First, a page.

Michael Lacey

Michael Thoreau Lacey is a prominent American mathematician who was born on 26th September 1959. He grew up in the United States where he has also schooled for his entire life. In 1987, Michael Lacey was awarded a Ph.D. at the University of Illinois, Urbana-Champaign. Michael was helped by Walter Philip to obtain this degree. As it is required by most universities, Michael had to complete a thesis to receive the award. His thesis was about the probability of Banach Spaces. He used this theorem to solve a sum that required the application of the law of iterated logarithm. Before completing his final thesis, Michael Lacey had been working on various theorems such as probability, ergodic theory, and harmonic analysis.

 

After receiving his Ph.D., Michael Lacey later got a position at Louisiana University. He also worked at the University of North Carolina, Chapel Hill. Throughout his time in education, Walter Philip has always been his closest friend. When the two were at the University of North Carolina, they proved together the applicability of the central limit theorem.

 

Michael Lacey has been a tutor at the Indiana University from 1989 to 1996. During his tenure at this institution, Michael Lacey received a Postdoctoral Fellowship. The National Science Foundation awarded this fellowship. He took time to study about the bilinear Hilbert Transform at this period. Michael Lacey became an expert in solving questions relating to this theorem. One of the quizzes that he solved was a conjecture that had been raised by Alberto Calderon. Michael Lacey and Christoph Thiele solved this conjecture in 1996, and they were as a result awarded with the highly coveted Salem Prize.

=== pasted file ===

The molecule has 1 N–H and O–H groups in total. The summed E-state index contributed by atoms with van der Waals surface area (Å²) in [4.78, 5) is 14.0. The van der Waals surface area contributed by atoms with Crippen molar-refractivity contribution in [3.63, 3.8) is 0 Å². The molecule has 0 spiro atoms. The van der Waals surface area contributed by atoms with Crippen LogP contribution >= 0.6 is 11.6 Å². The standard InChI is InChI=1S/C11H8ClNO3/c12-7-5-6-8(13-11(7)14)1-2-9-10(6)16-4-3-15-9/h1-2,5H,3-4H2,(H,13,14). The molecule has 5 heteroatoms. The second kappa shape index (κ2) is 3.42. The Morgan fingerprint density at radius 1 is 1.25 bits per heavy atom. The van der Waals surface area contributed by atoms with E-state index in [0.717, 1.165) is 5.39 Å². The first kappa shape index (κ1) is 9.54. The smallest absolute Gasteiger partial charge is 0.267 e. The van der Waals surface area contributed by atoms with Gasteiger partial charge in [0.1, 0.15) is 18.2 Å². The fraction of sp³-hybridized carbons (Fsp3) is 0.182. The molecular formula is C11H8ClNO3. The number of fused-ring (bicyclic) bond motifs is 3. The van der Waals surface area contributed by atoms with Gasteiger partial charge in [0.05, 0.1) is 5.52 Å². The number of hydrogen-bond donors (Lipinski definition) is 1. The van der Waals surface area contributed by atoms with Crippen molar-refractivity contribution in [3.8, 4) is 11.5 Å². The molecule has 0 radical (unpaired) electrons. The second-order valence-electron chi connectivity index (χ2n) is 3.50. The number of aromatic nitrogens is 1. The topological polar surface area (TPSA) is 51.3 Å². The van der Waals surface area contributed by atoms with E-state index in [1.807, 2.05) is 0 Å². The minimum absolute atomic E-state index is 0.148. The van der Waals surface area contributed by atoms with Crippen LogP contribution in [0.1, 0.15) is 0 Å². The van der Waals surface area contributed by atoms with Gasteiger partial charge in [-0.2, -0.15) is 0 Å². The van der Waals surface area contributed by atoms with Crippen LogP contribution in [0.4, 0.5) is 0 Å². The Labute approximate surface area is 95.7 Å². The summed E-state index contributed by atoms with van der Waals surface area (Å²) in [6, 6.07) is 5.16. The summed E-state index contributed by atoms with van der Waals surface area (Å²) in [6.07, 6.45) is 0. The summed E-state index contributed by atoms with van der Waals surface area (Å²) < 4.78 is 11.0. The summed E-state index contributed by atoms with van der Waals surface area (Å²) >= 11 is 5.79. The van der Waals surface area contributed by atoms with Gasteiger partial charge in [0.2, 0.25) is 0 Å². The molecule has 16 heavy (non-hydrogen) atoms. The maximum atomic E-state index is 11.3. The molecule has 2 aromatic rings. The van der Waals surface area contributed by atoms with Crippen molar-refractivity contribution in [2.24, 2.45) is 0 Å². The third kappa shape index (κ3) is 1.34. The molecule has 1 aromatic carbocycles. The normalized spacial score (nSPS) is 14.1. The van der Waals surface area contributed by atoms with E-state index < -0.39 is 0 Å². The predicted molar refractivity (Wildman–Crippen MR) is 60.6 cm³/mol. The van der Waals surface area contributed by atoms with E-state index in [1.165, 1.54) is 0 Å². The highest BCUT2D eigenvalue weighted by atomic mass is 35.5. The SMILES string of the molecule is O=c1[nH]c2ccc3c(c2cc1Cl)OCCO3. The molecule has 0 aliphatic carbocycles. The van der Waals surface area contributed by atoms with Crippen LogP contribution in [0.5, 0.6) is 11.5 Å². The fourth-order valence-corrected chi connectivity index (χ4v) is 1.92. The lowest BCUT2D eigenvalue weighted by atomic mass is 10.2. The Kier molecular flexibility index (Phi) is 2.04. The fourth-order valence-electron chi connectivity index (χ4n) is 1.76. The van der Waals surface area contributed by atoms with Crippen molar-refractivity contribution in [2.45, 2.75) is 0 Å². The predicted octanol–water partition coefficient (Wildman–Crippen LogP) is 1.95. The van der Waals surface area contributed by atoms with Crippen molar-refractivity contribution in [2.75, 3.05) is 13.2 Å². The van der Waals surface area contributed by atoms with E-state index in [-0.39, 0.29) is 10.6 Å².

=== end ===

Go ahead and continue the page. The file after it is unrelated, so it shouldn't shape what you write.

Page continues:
Michael Lacey has been lecturing at the Georgia Institute of Technology since 1996. He has been tutoring the institution’s students in mathematics. He has received numerous awards during his illustrious career as one of the best American mathematicians of his generation. One such award that he has been given in the recent years is the Guggenheim Fellowship. Michael Lacey received this honor in 2004. Recently, Michael Lacey has joined the American Mathematical Society as a fellow.

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